Corteva Field Day Addresses Lingering Issues
For several summers now, ag journalists have had the chance to learn about market trends at the annual Dow Field Day, usually held in Indiana not too far from the company’s headquarters in Indianapolis. In 2018, however, with the merger of Dow and DuPont Crop Protection complete, visitors were instead invited to the first-ever Corteva Field Day at the company’s research farm in Sheridan, IN.
“I’m happy to welcome all of you to the first field day using the Corteva name,” Andy Fordice, Category Leader, said. “But even with a new name, we still are dealing with challenging times for agriculture, with commodity prices where they currently are.” Fordice noted several other key challenges facing the agricultural marketplace in 2018, including many that were subsequently addressed by other Corteva representatives.
Perhaps most top of mind among these is crop disease. According to Dr. Mike Meyer, Disease Management Technical Expert, this is a direct result of what kind of weather conditions have dominated 2018 thus far. “This year has been an excellent year for disease development,” Meyer said. “Places such as Wisconsin and Minnesota had a lot of white mold in their fields a lot earlier than normal.”
Meyer went on to describe disease management as a “proactive, not reactive” exercise for growers. And to aid in this approach, Corteva offers Aproach Prima fungicide (picoxystrobin methyl+cyproconazole) for corn and soybean disease control. “An application of Aproach Prima at tasseling helps protect the ear leaf and upper one-third of the corn canopy during the grain fill period,” he said. “For soybeans, an application around the R3 growth stage, ahead of pod fill, typically provides the greatest return on investment.”
In addition, Meyer said, Aproach Prima can aid users in their battles against resistant crop diseases such as frogeye leaf spot. “There are plenty of documented cases of frogeye leaf spot out in the field,” he said. “Because of its active ingredient mix, Aproach Prima can act on different stages of the fungus life cycle.”
Of course, when you are talking about resistance in crop fields, weeds tend to get most of the attention. And for good reason, Dave Roome, Customer Technical Specialist, said. “The amaranth species is difficult to control, and waterhemp is probably the most prolific weed across much of the Midwest,” he said. “New cases of resistant waterhemp are daunting to those of us in the ag industry because it threatens the already delicate return on investment ratio.”
Now, he added, researchers have discovered a species of waterhemp in Missouri that has documented resistance to six classes of herbicides, making it a major threat to future corn and soybean yields. “But waterhemp can grow stronger each year,” Roome said. “We have to stay aggressive at reducing waterhemp seedbank to protect fall yield and get a head start on next season.”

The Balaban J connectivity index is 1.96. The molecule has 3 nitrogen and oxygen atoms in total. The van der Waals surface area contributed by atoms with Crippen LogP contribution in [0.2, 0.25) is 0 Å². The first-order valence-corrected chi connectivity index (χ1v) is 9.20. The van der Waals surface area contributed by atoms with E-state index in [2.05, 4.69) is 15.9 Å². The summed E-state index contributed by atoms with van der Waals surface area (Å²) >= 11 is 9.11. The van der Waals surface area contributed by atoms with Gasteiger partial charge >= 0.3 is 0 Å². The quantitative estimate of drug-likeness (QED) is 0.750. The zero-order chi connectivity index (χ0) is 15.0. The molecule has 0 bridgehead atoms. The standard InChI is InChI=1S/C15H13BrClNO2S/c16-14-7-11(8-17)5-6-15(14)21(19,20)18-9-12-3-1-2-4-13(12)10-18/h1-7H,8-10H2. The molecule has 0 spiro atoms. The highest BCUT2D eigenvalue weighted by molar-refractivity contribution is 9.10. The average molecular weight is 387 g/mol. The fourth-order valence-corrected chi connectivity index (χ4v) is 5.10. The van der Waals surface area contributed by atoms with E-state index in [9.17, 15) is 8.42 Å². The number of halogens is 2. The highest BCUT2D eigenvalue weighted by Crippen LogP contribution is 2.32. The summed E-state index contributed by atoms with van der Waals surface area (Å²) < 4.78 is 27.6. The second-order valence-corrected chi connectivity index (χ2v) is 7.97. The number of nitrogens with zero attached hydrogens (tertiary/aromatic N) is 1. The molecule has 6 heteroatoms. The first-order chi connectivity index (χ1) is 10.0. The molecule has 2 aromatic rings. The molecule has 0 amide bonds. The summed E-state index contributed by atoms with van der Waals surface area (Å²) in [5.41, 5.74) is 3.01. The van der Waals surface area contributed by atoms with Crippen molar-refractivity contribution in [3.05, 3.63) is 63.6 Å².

To help combat the spread of resistant waterhemp, Roome offered five suggestions for ag retailers and their grower-customers to follow:
- Scout diligently. “Identify waterhemp early and continue to check your fields and during midsummer. Ongoing scouting helps farmers plan timely postemergence herbicide applications and identify potential problem fields for the following year.”
- Layer residual herbicides. “Layering residual herbicides keeps fields clean longer, typically through corn canopy closure, to manage waterhemp seedbank.”
- Plant narrower rows. “Narrow row spacing can help suppress waterhemp growth by allowing crops to reach canopy closure quicker. Tillage can also help lower waterhemp populations because the seeds must germinate in the top part of the soil.”
- Prevent weeds from going to seed. “Just a few waterhemp weeds left in a field can present significant problems for the next season. Waterhemp that goes to seed in corn and soybean fields can potentially cross-pollinate with a population in another field and build additional resistance.”
- Maximize application technology. “Pay close attention to herbicide labels to maximize the efficacy of the product. Not every herbicide can be applied in the same manner with the same nozzles, water volumes, pressures, and adjuvants.”
In addition to these measures, Corteva also has the Enlist cropping system as an option. According to Shawna Hubbard, Herbicides Product Manager, Enlist “is the cornerstone technology for Corteva for weed control.” She added that Enlist cotton was available during the 2018 planting season, and that the company saw “a three-fold increase in acres planted with it compared with 2017.” Enlist soybeans are still awaiting import approvals from key markets such as China, Hubbard said.